George Hochmuth, Horticultural Sciences, UF/IFAS North Florida Research and Education Center—Quincy, (850) 875-7116
Robert Hochmuth, Multi County Extension Agent, UF/IFAS North Florida Research and Education Center—Suwannee Valley, (386) 362-1725
Robert Dunn, Nematology, Retired
Freddie Johnson, Nematolgoy, Office of District Directors, (352) 392-1781
Pierce Jones, UF/IFAS Agriculture and Biological Engineering Department, (352) 392-8074
Tim Momol, Plant Pathology, UF/IFAS North Florida Research and Education Center—Quincy, (850) 875-7154
Jimmy Rich, Nematology, UF/IFAS North Florida Research and Education Center—Quincy, (850) 872-7130
Steven Sargent, UF/IFAS Horticultural Sciences Department, (352) 392-2134
Gary Simone, Former Extension Specialist, UF/IFAS Plant Pathology Department, (352) 392-1980
Suzanne Stapleton, Multi County Extension Agent, UF/IFAS North Florida Research and Education Center, (386) 362-1725
Mike Sweat, County Extension Director, UF/IFAS Extension Baker County, (904) 259-3520
Bill Thomas, County Extension Agent, UF/IFAS Extension Columbia County, (386) 752-5384
Susan E. Webb, UF/IFAS Entomology and Nematology Department, (362) 392-1901
David Zimet, Food and Resource Economics, UF/IFAS North Florida Research and Education Center, (850) 875-7125
The production of greenhouse vegetables has increased in Florida during the 1980s and 1990s. Area in Florida counties under greenhouse vegetable production in 2001 is shown in Figure 1. A greater number of small operations exist in North Florida and fewer, but much larger operations exist in South Florida.
Greenhouse operations have been viewed by many as a means to diversify and improve farm income. These new growers are trying to take advantage of vegetable crop production which, in general, has higher return per unit area than agronomic crops. In addition, greenhouse vegetable growers have recently been able to benefit from the increased demand for specialty horticultural crops, a category which encompasses greenhouse vegetables (Figure 2).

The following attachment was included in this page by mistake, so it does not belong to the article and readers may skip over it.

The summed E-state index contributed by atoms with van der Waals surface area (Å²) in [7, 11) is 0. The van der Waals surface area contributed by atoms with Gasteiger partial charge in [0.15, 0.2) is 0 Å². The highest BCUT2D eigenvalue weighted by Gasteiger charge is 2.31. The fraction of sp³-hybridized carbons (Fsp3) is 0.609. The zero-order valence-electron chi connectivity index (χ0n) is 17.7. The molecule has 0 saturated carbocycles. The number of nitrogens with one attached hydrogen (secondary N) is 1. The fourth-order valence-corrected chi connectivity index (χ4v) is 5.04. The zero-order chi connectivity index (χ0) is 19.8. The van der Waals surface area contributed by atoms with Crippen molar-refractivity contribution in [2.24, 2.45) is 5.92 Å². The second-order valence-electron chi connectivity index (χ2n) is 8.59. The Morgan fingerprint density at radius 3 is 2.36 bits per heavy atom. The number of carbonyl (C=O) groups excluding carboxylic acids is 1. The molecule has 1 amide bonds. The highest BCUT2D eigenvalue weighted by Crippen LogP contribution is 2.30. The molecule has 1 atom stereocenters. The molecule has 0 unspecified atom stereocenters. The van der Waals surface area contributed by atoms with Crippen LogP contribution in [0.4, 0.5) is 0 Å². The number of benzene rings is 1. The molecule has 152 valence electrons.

Greenhouse vegetable production is not easy nor should it be viewed as an easy solution to a particular individual's economic problems. The difficulties inherent in greenhouse vegetable production are reflected in the relatively few acres of greenhouse vegetables grown in the United States compared to field vegetables. In general, greenhouse vegetable production in the United States is located near urban areas to benefit from the larger market potential, near industrial power plants to take advantage of reduced power and heating costs, or they are located in areas of the country with year-round abundant sunshine, such as Colorado or Arizona.
Greenhouse vegetables cannot usually compete directly on a price basis in the same markets with field-grown vegetables. Greenhouse vegetable production is much more expensive and more intensive and the crops must be marketed as specialty produce. Since greenhouse production is very costly and intensive, and the market for the specialty items is volatile, the prospective grower must be keenly aware of the special and exacting requirements of greenhouse vegetable production. This publication presents the special considerations that must be understood by all new or perspective greenhouse vegetable growers. Each point should be considered in light of one's own particular personality, capability, and financial status. Careful consideration of these factors will help prevent the perspective grower from making a regretful decision.
For more information on greenhouse crop production, please visit our website at http://smallfarms.ifas.ufl.edu.
For the other chapters in the Greenhouse Vegetable Production Handbook, see the documents listed below:
Volume 3: Preface • General Aspects of Plant Growth • Production Systems • Irrigation of Greenhouse Vegetables • Fertilizer Management for Greenhouse Vegetables • Production of Greenhouse Tomatoes • Greenhouse Cucumber Production • Greenhouse Nematode Management • Alternative Greenhouse Crops • Vegetable Insect Identification and Management